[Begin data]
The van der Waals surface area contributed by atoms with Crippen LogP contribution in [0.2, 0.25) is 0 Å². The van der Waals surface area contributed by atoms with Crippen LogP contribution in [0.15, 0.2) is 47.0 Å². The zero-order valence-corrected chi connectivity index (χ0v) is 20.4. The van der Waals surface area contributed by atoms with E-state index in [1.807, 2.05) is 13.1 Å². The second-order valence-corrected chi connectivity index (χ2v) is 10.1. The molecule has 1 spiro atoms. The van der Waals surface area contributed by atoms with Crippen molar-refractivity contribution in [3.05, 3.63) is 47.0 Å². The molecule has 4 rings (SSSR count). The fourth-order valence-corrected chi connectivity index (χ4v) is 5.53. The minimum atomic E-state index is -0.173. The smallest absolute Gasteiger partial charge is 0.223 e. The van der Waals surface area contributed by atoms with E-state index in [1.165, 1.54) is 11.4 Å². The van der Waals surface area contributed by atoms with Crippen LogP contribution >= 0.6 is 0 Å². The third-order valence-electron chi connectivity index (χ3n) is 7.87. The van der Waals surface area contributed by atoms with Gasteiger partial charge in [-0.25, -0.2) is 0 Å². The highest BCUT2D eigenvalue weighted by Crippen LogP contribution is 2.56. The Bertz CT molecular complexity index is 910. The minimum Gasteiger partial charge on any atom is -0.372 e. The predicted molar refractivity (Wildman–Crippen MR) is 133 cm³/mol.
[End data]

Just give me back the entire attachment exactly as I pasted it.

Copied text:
The van der Waals surface area contributed by atoms with Crippen LogP contribution in [0.2, 0.25) is 0 Å². The van der Waals surface area contributed by atoms with Crippen LogP contribution in [0.15, 0.2) is 47.0 Å². The zero-order valence-corrected chi connectivity index (χ0v) is 20.4. The van der Waals surface area contributed by atoms with E-state index in [1.807, 2.05) is 13.1 Å². The second-order valence-corrected chi connectivity index (χ2v) is 10.1. The molecule has 1 spiro atoms. The van der Waals surface area contributed by atoms with Crippen molar-refractivity contribution in [3.05, 3.63) is 47.0 Å². The molecule has 4 rings (SSSR count). The fourth-order valence-corrected chi connectivity index (χ4v) is 5.53. The minimum atomic E-state index is -0.173. The smallest absolute Gasteiger partial charge is 0.223 e. The van der Waals surface area contributed by atoms with E-state index in [1.165, 1.54) is 11.4 Å². The van der Waals surface area contributed by atoms with Crippen LogP contribution >= 0.6 is 0 Å². The third-order valence-electron chi connectivity index (χ3n) is 7.87. The van der Waals surface area contributed by atoms with Gasteiger partial charge in [-0.25, -0.2) is 0 Å². The highest BCUT2D eigenvalue weighted by Crippen LogP contribution is 2.56. The Bertz CT molecular complexity index is 910. The minimum Gasteiger partial charge on any atom is -0.372 e. The predicted molar refractivity (Wildman–Crippen MR) is 133 cm³/mol.